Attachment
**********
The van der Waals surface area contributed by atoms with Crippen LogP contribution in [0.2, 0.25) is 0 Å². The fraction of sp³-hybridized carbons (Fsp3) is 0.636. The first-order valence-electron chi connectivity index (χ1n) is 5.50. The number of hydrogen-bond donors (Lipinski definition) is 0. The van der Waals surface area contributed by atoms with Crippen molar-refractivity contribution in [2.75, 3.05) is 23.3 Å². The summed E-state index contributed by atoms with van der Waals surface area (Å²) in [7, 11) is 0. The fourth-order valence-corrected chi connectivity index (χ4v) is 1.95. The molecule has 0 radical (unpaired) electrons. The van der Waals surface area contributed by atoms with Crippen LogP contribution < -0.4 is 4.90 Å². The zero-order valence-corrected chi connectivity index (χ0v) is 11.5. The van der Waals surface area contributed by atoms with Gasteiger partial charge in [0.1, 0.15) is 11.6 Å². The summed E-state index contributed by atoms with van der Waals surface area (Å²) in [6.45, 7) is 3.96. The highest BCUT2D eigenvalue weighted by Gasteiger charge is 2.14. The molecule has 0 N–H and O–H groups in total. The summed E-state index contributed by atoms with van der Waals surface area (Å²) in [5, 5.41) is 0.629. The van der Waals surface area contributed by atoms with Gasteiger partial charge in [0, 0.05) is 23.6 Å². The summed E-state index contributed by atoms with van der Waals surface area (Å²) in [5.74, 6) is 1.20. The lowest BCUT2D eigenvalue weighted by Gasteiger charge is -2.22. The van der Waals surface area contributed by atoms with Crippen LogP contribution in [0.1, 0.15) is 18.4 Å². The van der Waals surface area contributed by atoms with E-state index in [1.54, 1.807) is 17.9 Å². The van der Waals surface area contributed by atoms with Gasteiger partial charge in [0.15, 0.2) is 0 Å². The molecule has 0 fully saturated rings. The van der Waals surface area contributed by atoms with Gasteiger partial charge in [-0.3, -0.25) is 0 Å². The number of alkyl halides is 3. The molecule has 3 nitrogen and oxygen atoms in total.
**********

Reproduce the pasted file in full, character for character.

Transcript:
The van der Waals surface area contributed by atoms with Crippen LogP contribution in [0.2, 0.25) is 0 Å². The fraction of sp³-hybridized carbons (Fsp3) is 0.636. The first-order valence-electron chi connectivity index (χ1n) is 5.50. The number of hydrogen-bond donors (Lipinski definition) is 0. The van der Waals surface area contributed by atoms with Crippen molar-refractivity contribution in [2.75, 3.05) is 23.3 Å². The summed E-state index contributed by atoms with van der Waals surface area (Å²) in [7, 11) is 0. The fourth-order valence-corrected chi connectivity index (χ4v) is 1.95. The molecule has 0 radical (unpaired) electrons. The van der Waals surface area contributed by atoms with Crippen LogP contribution < -0.4 is 4.90 Å². The zero-order valence-corrected chi connectivity index (χ0v) is 11.5. The van der Waals surface area contributed by atoms with Gasteiger partial charge in [0.1, 0.15) is 11.6 Å². The summed E-state index contributed by atoms with van der Waals surface area (Å²) in [6.45, 7) is 3.96. The highest BCUT2D eigenvalue weighted by Gasteiger charge is 2.14. The molecule has 0 N–H and O–H groups in total. The summed E-state index contributed by atoms with van der Waals surface area (Å²) in [5, 5.41) is 0.629. The van der Waals surface area contributed by atoms with Gasteiger partial charge in [0, 0.05) is 23.6 Å². The summed E-state index contributed by atoms with van der Waals surface area (Å²) in [5.74, 6) is 1.20. The lowest BCUT2D eigenvalue weighted by Gasteiger charge is -2.22. The van der Waals surface area contributed by atoms with Crippen LogP contribution in [0.1, 0.15) is 18.4 Å². The van der Waals surface area contributed by atoms with E-state index in [1.54, 1.807) is 17.9 Å². The van der Waals surface area contributed by atoms with Gasteiger partial charge in [0.15, 0.2) is 0 Å². The molecule has 0 fully saturated rings. The van der Waals surface area contributed by atoms with Gasteiger partial charge in [-0.3, -0.25) is 0 Å². The number of alkyl halides is 3. The molecule has 3 nitrogen and oxygen atoms in total.